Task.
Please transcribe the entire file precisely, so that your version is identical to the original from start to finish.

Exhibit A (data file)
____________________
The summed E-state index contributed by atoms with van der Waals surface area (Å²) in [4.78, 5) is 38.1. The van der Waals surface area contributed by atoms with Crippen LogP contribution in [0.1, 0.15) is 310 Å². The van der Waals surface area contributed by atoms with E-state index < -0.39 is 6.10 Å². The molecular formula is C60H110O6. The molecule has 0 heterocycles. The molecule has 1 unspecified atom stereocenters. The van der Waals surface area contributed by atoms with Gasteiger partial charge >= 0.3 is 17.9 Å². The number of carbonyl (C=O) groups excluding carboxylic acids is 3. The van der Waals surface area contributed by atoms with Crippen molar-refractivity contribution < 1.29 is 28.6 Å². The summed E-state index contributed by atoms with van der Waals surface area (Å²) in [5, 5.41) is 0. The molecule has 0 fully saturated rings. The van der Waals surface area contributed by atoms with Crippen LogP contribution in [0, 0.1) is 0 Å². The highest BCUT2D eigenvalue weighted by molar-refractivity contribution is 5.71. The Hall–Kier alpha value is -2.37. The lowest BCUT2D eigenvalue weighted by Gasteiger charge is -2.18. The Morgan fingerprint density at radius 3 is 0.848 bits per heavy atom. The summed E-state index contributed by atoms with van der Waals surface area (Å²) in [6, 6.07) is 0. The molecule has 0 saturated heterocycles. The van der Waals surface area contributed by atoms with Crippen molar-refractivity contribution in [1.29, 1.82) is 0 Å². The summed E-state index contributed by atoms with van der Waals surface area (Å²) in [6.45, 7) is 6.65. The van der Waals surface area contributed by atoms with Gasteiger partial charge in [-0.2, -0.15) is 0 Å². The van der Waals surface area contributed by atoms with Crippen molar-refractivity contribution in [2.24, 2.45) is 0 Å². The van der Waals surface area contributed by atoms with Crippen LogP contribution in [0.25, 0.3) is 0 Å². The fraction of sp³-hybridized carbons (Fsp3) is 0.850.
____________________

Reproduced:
The summed E-state index contributed by atoms with van der Waals surface area (Å²) in [4.78, 5) is 38.1. The van der Waals surface area contributed by atoms with Crippen LogP contribution in [0.1, 0.15) is 310 Å². The van der Waals surface area contributed by atoms with E-state index < -0.39 is 6.10 Å². The molecular formula is C60H110O6. The molecule has 0 heterocycles. The molecule has 1 unspecified atom stereocenters. The van der Waals surface area contributed by atoms with Gasteiger partial charge >= 0.3 is 17.9 Å². The number of carbonyl (C=O) groups excluding carboxylic acids is 3. The van der Waals surface area contributed by atoms with Crippen molar-refractivity contribution < 1.29 is 28.6 Å². The summed E-state index contributed by atoms with van der Waals surface area (Å²) in [5, 5.41) is 0. The molecule has 0 fully saturated rings. The van der Waals surface area contributed by atoms with Crippen LogP contribution in [0, 0.1) is 0 Å². The highest BCUT2D eigenvalue weighted by molar-refractivity contribution is 5.71. The Hall–Kier alpha value is -2.37. The lowest BCUT2D eigenvalue weighted by Gasteiger charge is -2.18. The Morgan fingerprint density at radius 3 is 0.848 bits per heavy atom. The summed E-state index contributed by atoms with van der Waals surface area (Å²) in [6, 6.07) is 0. The molecule has 0 saturated heterocycles. The van der Waals surface area contributed by atoms with Crippen molar-refractivity contribution in [1.29, 1.82) is 0 Å². The summed E-state index contributed by atoms with van der Waals surface area (Å²) in [6.45, 7) is 6.65. The van der Waals surface area contributed by atoms with Gasteiger partial charge in [-0.2, -0.15) is 0 Å². The van der Waals surface area contributed by atoms with Crippen molar-refractivity contribution in [2.24, 2.45) is 0 Å². The van der Waals surface area contributed by atoms with Crippen LogP contribution in [0.25, 0.3) is 0 Å². The fraction of sp³-hybridized carbons (Fsp3) is 0.850.